"port": 6379
    },
    "pump": {
        "pin": 13,
        "max_duration":900
    },
    "nodes": [
        {
            "name": "Outside Garden Box",
            "address": "/dev/ttyUSB0",
            "sensors": [
                {
                    "pin": "3",
                    "type": "Humidity",
                    "name": "Weather Station"
                },
                {
                    "pin": "5",
                    "type": "Soil",
                    "name": "Soil Moisture",
		    "key": "garden_soil_moisture"
                }
            ]
        }
    ],
    "sensors": [
		  {
            "type":"Float",
            "pin": 20,
            "name":"Water Tank Full",
            "percent":100
        },
        {
            "type":"Float",
            "pin": 19,
            "name":"Water Tank Low",
            "percent":5,
	    "critical":true
        }
    ]
}

Sensors

There are a number of sensors supported by default with MudPi for both the raspberry pi and arduino. Here are the options for adding the sensor to your system. You can read about the formatting in the configuration file above for adding the sensor.

Pi Sensors

Liquid Float Level Switch

0 or 1 digital read of liquid level. If marked critical it will prevent pump from running until it returns 1 (true)

  • type: Float
  • percent: 0 - 100
  • critical: true / false
  • Returns: [Boolean] 0 or 1

Humidity Temperature Sensor (DHT)

Take a digital read of humidity and temperature.

  • type: Humidity
  • Returns: [Object] {humidity: float, temperature: float}

Arduino Sensors

Soil Moisture

Takes an analog reading of water content in soil.

  • type: Soil
  • Pin Type: Analog
  • Returns: [Integer] Resistance

Liquid Float Level Switch

0 or 1 digital read of liquid level.

  • type: Float
  • Pin Type: Digital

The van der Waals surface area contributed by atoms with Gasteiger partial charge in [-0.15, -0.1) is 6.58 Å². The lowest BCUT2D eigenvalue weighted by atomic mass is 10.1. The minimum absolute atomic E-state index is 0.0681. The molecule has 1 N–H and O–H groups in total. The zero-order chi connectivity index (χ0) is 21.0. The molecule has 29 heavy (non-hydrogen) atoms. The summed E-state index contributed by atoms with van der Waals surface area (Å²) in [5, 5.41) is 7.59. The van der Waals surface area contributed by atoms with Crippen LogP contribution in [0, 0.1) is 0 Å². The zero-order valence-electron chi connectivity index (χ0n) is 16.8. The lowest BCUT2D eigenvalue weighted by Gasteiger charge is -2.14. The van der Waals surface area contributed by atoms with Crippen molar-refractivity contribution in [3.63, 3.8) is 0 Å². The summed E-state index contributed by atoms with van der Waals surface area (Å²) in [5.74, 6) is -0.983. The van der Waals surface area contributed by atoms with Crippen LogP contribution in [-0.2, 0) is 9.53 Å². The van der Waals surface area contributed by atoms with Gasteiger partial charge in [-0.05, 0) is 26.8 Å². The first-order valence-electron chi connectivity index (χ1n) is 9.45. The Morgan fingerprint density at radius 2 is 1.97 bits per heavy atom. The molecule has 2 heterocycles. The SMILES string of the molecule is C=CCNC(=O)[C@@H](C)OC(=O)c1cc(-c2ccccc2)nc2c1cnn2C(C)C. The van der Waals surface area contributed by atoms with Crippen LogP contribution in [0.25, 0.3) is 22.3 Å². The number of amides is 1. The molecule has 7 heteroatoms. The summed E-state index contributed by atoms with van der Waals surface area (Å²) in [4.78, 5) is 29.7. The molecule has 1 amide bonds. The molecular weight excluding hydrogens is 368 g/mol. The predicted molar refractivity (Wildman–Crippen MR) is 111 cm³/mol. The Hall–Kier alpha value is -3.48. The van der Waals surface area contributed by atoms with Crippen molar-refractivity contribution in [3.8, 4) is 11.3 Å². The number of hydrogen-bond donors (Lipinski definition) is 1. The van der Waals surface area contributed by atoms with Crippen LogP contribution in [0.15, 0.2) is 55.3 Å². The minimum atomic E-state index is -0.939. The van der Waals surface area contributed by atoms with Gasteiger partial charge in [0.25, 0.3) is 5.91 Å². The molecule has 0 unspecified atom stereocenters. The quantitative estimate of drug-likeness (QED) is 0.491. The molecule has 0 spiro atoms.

• Returns: [Boolean] 0 or 1

Humidity Temperature Sensor (DHT)

Take a digital read of humidity and temperature.

  • type: Humidity
  • Pin Type: Digital
  • Returns: [Object] {humidity: float, temperature: float}

Rain Sensor

Takes an analog reading of moisture/rain.

  • type: Rain
  • Pin Type: Analog
  • Returns: [Integer] Resistance

Temperature Sensor (Onewire)

Takes a digital reading of temperature using onewire bus.

  • type: Temperature
  • Pin Type: Digital
  • Returns: [Object] {temp_0: float, temp_1: float, ...}

Light Intesity Sensor (Not Fully Complete)

  • type: Light

Pump (Relay)

Hooking up a pump to MudPi is done using a relay to protect the raspberry pi from high voltages. Once you have you relay attached you can add the pump options to you configuration.

The pump has two options to configure, a pin and max_duration. The pin is the GPIO on the raspberry pi you hooked the relay up to. max_duration is the max runtime of the pump in seconds and determines how long the relay will be powered on for.

"pump": {
	"pin": "3",
	"max_duration": "60"
}

The example pump configruation above would turn the relay on hooked up through GPIO pin 3 for a maxium of 60 seconds.

Toggling the Pump

The pump worker will check redis periodically to see if it should begin a pump cycle. It does this by looking for the pump_should_be_running key and checking that it exists. The value can be anything, even false and the pump will still trigger as long as they key is present. Once the key is read and the pump begins a cycle, it will delete the key from redis. Removing this key on your own will not shutoff the current pump cycle, it will only prevent it from starting if it has not already and the key is still set.

In order to shutoff the pump before it has run for the specified max_duration, you must set the redis key pump_shuttoff_override. Again this key can hold any value, Mudpi only cares that the key exists. Once it detects the existance of this key it will immediatly shutdown the current pump cycle powering off the relay controlling the pump.